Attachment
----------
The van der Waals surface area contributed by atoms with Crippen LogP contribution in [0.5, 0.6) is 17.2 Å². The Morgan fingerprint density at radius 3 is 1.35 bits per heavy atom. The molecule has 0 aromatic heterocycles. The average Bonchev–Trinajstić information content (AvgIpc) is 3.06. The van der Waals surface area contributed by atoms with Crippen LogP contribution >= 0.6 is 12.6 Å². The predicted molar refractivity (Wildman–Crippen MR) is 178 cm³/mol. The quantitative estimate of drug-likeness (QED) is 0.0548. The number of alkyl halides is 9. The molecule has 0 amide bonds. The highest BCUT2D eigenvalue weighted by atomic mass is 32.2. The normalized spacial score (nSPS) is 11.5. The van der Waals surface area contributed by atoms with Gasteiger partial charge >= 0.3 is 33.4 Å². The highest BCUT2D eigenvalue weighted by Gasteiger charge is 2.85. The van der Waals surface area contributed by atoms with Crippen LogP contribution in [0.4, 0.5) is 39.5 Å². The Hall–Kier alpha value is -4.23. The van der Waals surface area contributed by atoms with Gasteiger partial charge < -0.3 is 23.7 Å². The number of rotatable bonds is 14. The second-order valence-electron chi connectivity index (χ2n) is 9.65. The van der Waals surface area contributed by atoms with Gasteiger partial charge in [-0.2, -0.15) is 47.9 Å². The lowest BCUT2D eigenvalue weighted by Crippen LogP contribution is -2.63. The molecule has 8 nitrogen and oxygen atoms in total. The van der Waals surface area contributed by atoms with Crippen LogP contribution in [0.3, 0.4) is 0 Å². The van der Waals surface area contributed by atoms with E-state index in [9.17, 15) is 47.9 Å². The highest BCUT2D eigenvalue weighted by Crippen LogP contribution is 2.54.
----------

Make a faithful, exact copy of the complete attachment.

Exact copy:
The van der Waals surface area contributed by atoms with Crippen LogP contribution in [0.5, 0.6) is 17.2 Å². The Morgan fingerprint density at radius 3 is 1.35 bits per heavy atom. The molecule has 0 aromatic heterocycles. The average Bonchev–Trinajstić information content (AvgIpc) is 3.06. The van der Waals surface area contributed by atoms with Crippen LogP contribution >= 0.6 is 12.6 Å². The predicted molar refractivity (Wildman–Crippen MR) is 178 cm³/mol. The quantitative estimate of drug-likeness (QED) is 0.0548. The number of alkyl halides is 9. The molecule has 0 amide bonds. The highest BCUT2D eigenvalue weighted by atomic mass is 32.2. The normalized spacial score (nSPS) is 11.5. The van der Waals surface area contributed by atoms with Gasteiger partial charge >= 0.3 is 33.4 Å². The highest BCUT2D eigenvalue weighted by Gasteiger charge is 2.85. The van der Waals surface area contributed by atoms with Crippen LogP contribution in [0.4, 0.5) is 39.5 Å². The Hall–Kier alpha value is -4.23. The van der Waals surface area contributed by atoms with Gasteiger partial charge < -0.3 is 23.7 Å². The number of rotatable bonds is 14. The second-order valence-electron chi connectivity index (χ2n) is 9.65. The van der Waals surface area contributed by atoms with Gasteiger partial charge in [-0.2, -0.15) is 47.9 Å². The lowest BCUT2D eigenvalue weighted by Crippen LogP contribution is -2.63. The molecule has 8 nitrogen and oxygen atoms in total. The van der Waals surface area contributed by atoms with Crippen LogP contribution in [0.3, 0.4) is 0 Å². The van der Waals surface area contributed by atoms with E-state index in [9.17, 15) is 47.9 Å². The highest BCUT2D eigenvalue weighted by Crippen LogP contribution is 2.54.